How many of us haven’t at some time entertained the idea (except those who have already done so!) of running off to Kauai, buying a few acres, and “living off the land”. A potent fantasy indeed, and for the past several years, one realized only by those with considerably deep pockets – vacant agricultural land on Kauai has recently ranged from $100,000 to well over $300,000 per acre (depending on location, views, caliber of neighborhood, etc…); land with a house already on it, obviously, even more.
The recent economic travails, however, are certainly doing their part to bring farming on Kauai back from the realm of fantasy into something verging on do-able for a lot more of us. And as well, these travails are providing motivation – more and more of us just want to chuck everything and revert to a simpler, more sustainable lifestyle.
Acreage on the Big Island has always been more affordable – for one thing, there’s a whole lot more of it; for another, it comes with active lava zones, limited infrastructure, long travel distances, etc… Kauai is like a precious green jewel-box in comparison – much smaller, more accessible, more groomed. The soil is older, the distances smaller, the beaches closer. And it has been much, much more expensive.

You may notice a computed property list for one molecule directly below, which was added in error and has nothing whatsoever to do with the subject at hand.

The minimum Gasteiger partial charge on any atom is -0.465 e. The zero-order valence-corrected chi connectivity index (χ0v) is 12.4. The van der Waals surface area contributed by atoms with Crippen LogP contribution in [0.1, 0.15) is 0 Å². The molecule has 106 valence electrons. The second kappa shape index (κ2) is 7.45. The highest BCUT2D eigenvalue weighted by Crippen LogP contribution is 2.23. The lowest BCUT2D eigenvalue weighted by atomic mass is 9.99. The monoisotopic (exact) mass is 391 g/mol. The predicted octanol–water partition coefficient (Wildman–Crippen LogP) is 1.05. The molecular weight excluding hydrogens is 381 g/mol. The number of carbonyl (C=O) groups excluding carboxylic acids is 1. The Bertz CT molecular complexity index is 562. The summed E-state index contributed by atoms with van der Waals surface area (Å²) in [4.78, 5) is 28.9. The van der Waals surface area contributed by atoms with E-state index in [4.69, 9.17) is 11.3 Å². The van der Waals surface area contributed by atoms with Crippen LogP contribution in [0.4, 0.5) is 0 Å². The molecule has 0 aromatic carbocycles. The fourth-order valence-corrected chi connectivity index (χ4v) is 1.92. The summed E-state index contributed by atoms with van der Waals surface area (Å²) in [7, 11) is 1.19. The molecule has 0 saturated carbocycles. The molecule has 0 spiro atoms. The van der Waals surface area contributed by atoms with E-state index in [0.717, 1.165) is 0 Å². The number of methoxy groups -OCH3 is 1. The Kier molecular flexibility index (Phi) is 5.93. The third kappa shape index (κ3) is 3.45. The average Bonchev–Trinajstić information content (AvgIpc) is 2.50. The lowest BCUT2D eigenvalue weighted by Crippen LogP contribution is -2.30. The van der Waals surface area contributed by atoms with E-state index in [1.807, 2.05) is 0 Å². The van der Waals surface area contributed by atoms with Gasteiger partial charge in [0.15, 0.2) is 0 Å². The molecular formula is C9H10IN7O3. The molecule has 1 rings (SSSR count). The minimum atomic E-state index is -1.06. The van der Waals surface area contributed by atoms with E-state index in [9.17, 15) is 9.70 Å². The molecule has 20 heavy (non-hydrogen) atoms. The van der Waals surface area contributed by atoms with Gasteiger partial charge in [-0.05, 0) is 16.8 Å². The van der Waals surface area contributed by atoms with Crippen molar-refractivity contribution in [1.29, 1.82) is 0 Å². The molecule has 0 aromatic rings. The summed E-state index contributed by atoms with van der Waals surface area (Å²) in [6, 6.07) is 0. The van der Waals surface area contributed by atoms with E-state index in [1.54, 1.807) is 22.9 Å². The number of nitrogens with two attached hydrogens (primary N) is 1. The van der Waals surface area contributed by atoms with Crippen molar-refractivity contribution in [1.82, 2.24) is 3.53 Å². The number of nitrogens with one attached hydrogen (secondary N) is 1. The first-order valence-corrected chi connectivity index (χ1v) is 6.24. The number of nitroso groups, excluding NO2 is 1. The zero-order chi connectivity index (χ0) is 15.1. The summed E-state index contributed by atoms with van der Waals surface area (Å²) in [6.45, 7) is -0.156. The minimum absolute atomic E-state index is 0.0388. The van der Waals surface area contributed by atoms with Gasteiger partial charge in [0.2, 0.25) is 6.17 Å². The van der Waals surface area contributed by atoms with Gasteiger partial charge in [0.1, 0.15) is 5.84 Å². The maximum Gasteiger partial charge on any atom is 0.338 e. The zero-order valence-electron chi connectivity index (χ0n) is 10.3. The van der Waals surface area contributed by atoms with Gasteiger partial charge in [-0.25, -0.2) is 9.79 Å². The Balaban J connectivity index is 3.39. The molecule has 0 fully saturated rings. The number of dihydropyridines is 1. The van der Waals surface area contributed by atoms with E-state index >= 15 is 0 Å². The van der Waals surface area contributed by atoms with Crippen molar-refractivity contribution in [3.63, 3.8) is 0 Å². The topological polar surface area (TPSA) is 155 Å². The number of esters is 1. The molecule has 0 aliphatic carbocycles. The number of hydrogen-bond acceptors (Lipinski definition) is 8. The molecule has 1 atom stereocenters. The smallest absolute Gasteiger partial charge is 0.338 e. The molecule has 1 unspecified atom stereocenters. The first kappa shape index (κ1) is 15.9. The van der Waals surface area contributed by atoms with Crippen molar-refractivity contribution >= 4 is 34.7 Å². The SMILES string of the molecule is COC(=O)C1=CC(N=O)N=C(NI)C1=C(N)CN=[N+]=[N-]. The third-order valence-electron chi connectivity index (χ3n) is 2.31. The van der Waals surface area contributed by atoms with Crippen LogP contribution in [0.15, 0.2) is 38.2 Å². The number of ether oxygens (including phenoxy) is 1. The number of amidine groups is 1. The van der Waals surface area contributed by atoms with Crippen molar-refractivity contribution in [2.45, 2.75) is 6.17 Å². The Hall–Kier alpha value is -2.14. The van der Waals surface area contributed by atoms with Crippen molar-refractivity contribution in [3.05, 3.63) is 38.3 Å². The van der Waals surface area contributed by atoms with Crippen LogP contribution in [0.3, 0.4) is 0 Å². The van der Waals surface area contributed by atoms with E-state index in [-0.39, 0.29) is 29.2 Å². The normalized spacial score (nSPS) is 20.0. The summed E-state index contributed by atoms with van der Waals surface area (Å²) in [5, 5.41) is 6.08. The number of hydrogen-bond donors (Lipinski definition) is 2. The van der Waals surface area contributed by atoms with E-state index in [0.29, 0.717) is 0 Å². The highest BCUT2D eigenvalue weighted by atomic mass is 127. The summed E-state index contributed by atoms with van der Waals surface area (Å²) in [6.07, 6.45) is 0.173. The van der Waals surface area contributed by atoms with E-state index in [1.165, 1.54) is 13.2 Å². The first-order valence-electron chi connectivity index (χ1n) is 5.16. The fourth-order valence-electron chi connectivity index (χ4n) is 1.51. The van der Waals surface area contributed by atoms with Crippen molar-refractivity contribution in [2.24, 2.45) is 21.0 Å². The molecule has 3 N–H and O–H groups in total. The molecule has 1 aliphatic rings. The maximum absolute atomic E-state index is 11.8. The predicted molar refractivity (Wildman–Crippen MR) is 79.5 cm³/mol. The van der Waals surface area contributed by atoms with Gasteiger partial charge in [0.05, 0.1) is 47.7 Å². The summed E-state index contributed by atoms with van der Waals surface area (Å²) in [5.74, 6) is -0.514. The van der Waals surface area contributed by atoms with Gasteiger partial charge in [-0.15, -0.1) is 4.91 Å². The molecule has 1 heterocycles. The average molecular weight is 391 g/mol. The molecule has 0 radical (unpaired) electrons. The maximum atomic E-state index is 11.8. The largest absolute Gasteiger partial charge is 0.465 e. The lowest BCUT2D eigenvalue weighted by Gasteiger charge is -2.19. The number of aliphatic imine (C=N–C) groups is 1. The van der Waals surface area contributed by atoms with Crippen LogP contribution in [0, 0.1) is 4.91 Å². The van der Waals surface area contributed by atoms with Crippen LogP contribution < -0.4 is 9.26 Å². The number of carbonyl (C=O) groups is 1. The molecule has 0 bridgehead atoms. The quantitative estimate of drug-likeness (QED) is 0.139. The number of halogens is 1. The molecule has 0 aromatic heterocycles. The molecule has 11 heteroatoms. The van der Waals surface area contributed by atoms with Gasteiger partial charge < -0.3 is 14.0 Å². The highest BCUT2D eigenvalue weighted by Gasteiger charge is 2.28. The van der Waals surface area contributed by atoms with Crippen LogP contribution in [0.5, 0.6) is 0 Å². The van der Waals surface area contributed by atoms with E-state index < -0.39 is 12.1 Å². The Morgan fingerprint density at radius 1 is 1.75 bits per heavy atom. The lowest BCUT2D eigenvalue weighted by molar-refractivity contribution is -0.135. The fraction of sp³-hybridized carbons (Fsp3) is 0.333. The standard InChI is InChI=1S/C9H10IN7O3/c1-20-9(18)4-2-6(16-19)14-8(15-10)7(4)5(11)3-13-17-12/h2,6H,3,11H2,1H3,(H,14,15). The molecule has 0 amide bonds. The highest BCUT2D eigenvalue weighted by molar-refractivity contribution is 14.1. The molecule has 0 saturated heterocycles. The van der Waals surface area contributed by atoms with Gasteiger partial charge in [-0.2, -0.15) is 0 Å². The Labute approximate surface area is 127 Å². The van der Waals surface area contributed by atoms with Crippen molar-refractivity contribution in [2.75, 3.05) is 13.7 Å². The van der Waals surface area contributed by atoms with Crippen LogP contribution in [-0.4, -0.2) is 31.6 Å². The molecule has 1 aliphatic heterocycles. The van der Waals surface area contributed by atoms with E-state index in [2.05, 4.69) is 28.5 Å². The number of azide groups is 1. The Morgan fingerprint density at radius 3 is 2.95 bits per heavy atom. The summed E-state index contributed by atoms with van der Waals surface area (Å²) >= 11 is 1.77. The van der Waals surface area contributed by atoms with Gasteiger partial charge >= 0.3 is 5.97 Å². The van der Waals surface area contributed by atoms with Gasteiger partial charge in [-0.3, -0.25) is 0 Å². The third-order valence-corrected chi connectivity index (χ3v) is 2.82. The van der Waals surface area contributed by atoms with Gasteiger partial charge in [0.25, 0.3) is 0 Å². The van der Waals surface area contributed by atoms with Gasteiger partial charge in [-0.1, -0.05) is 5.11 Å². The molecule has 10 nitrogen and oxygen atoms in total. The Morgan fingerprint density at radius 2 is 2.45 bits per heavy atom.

The Hot Seat
The Honolulu Advertiser
From politicians to newsmakers to everyday people in the news ? Editorial and Opinion Editor Jeanne Mariani-Belding puts them in the Hot Seat, and lets you ask the questions. So get ready. Let the conversation begin.
Reach Jeanne at firstname.lastname@example.org.
Posted on: July 30, 2007 at 12:02:58 pm
Now on the Hot Seat: Maui Land & Pineapple Co.?s CEO David Cole
Welcome to The Hot Seat! Joining me today is Maui Land & Pineapple Co.?s chairman, president and CEO David Cole.
The closure Maui Land and Pineapple?s canning operation in June marked the end of an era; it was the last canning operation of its kind in the United States. And, as David notes in his commentary in Sunday?s Advertiser, it was also a rite a passage for so many of us here in Hawaii.
David joins us live and will take your questions on his company and the future of agriculture in Hawaii.
With that, let?s chat.
Christopher: Can you please explain why Maui Land and Pineapple continues to be a member of the LURF Foundation? Maui Land and Pineapple purports to hold the values of “malama ‘aina, ecology and creating holistic communities.”